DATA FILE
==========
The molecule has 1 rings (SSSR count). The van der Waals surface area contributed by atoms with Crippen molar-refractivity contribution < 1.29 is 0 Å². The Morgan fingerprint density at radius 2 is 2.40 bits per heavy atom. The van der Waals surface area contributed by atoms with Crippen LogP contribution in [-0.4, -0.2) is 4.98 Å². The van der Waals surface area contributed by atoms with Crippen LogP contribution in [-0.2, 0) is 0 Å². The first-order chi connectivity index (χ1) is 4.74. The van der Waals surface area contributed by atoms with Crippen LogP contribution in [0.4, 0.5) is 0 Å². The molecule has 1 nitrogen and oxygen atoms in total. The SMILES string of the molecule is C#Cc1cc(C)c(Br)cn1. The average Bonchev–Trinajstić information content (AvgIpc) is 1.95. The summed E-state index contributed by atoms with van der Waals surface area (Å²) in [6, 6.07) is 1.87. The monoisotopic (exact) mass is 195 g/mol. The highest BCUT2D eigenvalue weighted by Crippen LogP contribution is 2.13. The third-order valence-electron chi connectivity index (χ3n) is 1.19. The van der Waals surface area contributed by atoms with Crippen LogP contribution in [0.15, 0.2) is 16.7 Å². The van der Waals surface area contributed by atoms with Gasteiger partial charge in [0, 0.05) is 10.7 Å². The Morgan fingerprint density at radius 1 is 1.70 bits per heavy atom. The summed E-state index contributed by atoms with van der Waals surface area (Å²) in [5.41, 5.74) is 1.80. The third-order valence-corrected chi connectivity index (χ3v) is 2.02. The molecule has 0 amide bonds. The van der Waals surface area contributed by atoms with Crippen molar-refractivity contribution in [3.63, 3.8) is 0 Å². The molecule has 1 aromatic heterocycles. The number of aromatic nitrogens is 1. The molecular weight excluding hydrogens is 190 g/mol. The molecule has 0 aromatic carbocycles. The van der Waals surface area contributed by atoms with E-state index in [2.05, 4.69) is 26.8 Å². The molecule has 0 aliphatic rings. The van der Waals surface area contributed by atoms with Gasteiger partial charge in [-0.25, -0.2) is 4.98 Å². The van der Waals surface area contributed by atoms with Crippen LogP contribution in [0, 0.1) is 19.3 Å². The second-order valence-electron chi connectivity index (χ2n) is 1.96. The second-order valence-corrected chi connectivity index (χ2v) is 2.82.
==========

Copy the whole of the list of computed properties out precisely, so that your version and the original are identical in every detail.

The molecule has 1 rings (SSSR count). The van der Waals surface area contributed by atoms with Crippen molar-refractivity contribution < 1.29 is 0 Å². The Morgan fingerprint density at radius 2 is 2.40 bits per heavy atom. The van der Waals surface area contributed by atoms with Crippen LogP contribution in [-0.4, -0.2) is 4.98 Å². The van der Waals surface area contributed by atoms with Crippen LogP contribution in [-0.2, 0) is 0 Å². The first-order chi connectivity index (χ1) is 4.74. The van der Waals surface area contributed by atoms with Crippen LogP contribution in [0.4, 0.5) is 0 Å². The molecule has 1 nitrogen and oxygen atoms in total. The SMILES string of the molecule is C#Cc1cc(C)c(Br)cn1. The average Bonchev–Trinajstić information content (AvgIpc) is 1.95. The summed E-state index contributed by atoms with van der Waals surface area (Å²) in [6, 6.07) is 1.87. The monoisotopic (exact) mass is 195 g/mol. The highest BCUT2D eigenvalue weighted by Crippen LogP contribution is 2.13. The third-order valence-electron chi connectivity index (χ3n) is 1.19. The van der Waals surface area contributed by atoms with Crippen LogP contribution in [0.15, 0.2) is 16.7 Å². The van der Waals surface area contributed by atoms with Gasteiger partial charge in [0, 0.05) is 10.7 Å². The Morgan fingerprint density at radius 1 is 1.70 bits per heavy atom. The summed E-state index contributed by atoms with van der Waals surface area (Å²) in [5.41, 5.74) is 1.80. The third-order valence-corrected chi connectivity index (χ3v) is 2.02. The molecule has 0 amide bonds. The van der Waals surface area contributed by atoms with Crippen molar-refractivity contribution in [3.63, 3.8) is 0 Å². The molecule has 1 aromatic heterocycles. The number of aromatic nitrogens is 1. The molecular weight excluding hydrogens is 190 g/mol. The molecule has 0 aromatic carbocycles. The van der Waals surface area contributed by atoms with E-state index in [2.05, 4.69) is 26.8 Å². The molecule has 0 aliphatic rings. The van der Waals surface area contributed by atoms with Gasteiger partial charge in [-0.25, -0.2) is 4.98 Å². The van der Waals surface area contributed by atoms with Crippen LogP contribution in [0, 0.1) is 19.3 Å². The second-order valence-electron chi connectivity index (χ2n) is 1.96. The second-order valence-corrected chi connectivity index (χ2v) is 2.82.